Most of the current apartments in the area do not have washing machines and lack in amenities like heating system. Such inconveniences, however, provided for the biggest students’ appeal – price.

Therefore, some students believe that the new Knox Village will make housing in the area less affordable.

“They’ll try to make it affordable but the Knox Box is extremely cheap right now. However, I think it’s going to target more affluent students. So, where the low-income students will go?” said Ben Groeger, a senior University of Maryland student, who has been living in Knox Box for the last three years.

“I think the prices will go up as there will be more amenities,” said Alex Stansbury, a sophomore student who has moved to Knox Box past semester.

Nevertheless, students do want to see changes.

Groeger said he wanted to see more responsive management in terms of fixing things that are broken. Stansbury said it would be good if there could be a grocery store.

According to Stiefvater, it is planned to have three-four retail places for businesses but he could not say what kind of those businesses would be.

“It’s too early to name possible tenants at this stage. Perhaps, a restaurant, coffee shop, dry cleaner – something along these lines,” said Stiefvater. “As the area does not have a lot of room, it is hard to say whether big chain companies would like to become tenants.”

Matthew Popkin, UMD student majoring in Government and Politics and running for city council seat, said that Knox Village proposal has been a long time overdue.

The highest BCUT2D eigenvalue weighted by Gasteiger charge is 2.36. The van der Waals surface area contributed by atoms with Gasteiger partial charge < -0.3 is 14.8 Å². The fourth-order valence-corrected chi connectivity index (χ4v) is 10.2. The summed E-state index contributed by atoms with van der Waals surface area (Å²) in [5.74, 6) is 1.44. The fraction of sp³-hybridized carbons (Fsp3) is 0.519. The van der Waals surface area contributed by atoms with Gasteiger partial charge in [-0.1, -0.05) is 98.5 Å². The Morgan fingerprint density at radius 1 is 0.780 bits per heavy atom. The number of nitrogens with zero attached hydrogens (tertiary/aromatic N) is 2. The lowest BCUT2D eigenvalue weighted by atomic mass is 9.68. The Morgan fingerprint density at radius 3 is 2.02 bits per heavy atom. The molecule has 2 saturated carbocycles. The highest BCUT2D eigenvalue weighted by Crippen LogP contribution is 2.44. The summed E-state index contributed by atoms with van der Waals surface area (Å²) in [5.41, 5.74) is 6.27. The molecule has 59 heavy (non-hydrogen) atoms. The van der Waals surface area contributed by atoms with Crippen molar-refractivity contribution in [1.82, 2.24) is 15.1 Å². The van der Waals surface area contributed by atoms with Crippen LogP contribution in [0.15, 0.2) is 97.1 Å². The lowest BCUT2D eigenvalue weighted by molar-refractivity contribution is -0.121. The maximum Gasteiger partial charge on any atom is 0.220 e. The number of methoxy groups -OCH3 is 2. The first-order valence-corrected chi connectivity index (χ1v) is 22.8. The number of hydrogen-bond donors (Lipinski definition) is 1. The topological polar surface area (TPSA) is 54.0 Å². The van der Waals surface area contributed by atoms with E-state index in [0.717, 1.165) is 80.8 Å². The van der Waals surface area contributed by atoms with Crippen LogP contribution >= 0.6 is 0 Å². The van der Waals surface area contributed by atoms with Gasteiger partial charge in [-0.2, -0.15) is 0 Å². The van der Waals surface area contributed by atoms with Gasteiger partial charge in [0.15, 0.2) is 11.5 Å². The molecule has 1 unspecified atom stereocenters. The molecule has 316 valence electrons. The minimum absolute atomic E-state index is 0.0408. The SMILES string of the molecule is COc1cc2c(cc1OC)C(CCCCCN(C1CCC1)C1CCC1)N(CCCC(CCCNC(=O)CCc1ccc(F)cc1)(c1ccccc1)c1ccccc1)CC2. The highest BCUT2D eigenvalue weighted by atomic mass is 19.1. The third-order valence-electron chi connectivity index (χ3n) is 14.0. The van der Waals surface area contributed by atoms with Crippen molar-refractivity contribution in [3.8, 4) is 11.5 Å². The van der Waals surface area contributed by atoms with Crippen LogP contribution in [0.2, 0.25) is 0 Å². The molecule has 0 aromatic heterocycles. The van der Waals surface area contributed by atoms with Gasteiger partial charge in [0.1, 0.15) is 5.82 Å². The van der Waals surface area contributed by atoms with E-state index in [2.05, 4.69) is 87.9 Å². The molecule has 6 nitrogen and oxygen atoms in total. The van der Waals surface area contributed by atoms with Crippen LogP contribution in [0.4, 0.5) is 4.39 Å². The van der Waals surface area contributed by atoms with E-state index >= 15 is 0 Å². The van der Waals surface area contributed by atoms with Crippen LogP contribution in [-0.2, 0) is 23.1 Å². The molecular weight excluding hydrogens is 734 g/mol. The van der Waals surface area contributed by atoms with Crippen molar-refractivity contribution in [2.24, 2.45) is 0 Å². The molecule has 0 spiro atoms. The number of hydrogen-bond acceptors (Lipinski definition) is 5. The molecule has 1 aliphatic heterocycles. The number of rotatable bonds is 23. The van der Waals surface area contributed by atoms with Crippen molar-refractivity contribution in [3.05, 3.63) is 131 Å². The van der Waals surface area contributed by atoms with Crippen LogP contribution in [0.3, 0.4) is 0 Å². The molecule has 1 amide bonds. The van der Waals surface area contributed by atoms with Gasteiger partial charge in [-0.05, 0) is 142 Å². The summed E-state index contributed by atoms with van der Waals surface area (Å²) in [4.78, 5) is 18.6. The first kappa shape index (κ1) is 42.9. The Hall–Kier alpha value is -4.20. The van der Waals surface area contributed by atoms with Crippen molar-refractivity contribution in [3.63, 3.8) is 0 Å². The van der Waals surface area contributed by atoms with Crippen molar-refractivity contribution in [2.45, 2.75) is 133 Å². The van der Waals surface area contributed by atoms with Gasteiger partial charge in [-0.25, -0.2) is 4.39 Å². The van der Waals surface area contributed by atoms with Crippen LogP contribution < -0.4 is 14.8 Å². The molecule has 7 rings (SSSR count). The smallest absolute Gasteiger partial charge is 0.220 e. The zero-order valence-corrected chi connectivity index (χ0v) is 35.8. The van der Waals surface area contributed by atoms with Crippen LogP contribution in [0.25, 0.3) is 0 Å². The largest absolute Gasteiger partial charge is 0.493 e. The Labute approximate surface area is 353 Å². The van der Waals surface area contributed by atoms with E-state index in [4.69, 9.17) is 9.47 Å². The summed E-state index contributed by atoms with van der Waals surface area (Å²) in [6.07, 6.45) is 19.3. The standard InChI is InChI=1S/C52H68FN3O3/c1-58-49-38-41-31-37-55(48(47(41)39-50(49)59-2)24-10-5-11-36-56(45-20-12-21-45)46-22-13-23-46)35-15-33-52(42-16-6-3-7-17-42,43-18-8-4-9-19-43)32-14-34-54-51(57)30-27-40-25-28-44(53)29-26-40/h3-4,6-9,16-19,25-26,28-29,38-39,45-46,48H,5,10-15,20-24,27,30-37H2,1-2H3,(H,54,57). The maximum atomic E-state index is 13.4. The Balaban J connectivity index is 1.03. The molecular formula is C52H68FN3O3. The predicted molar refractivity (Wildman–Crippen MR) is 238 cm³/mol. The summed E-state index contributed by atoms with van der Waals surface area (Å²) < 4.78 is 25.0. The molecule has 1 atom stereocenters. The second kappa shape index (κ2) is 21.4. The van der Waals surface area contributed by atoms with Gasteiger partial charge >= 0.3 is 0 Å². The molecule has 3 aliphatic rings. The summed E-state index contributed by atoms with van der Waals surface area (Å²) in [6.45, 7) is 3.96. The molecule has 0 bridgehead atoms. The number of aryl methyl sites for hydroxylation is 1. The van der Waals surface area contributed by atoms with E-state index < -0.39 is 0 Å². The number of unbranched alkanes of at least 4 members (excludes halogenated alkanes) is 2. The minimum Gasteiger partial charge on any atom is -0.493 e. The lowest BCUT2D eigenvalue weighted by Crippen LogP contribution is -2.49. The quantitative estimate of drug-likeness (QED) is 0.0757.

“Current property is deteriorating. It’s not properly kept up and not very well planned.”

Popkin, who is representing College Park constituency from the 3d District, said that the city needed to encourage more of such projects.

“There’ve been a few projects concerning Route 1 development but the things went really slow compared with Hyattsville, Silver Spring, Bethesda. We need to be forward-thinking toward what College Park is going to be in a decade.”

According to the 2002 General Plan, the Knox Box property is located in the Developed Tier meaning “a network of sustainable, transit-supporting, mixed-use pedestrian-oriented, medium- to high-density neighborhoods.”

One of the major highlights facing the developer is a provision of safe bicycle and pedestrian travel as well as addressing related traffic concerns.

Knox Village will provide 314 bicycle parking lots, twice as many as a conditional requirement by city council.

With a view to improve traffic circulation, it was proposed to restore Knox Road to a two-way street. Once the project is completed, it is estimated that trip generation rate will increase five-fold in the morning and six-fold in the evening peaks.

To address security concerns – as recommended by the Prince George’s County Police Department – Knox Village will provide for emergency call boxes and cameras throughout the site that tie into the University of Maryland system.

With the construction about to start next summer, the opening deadline is set to fall 2016.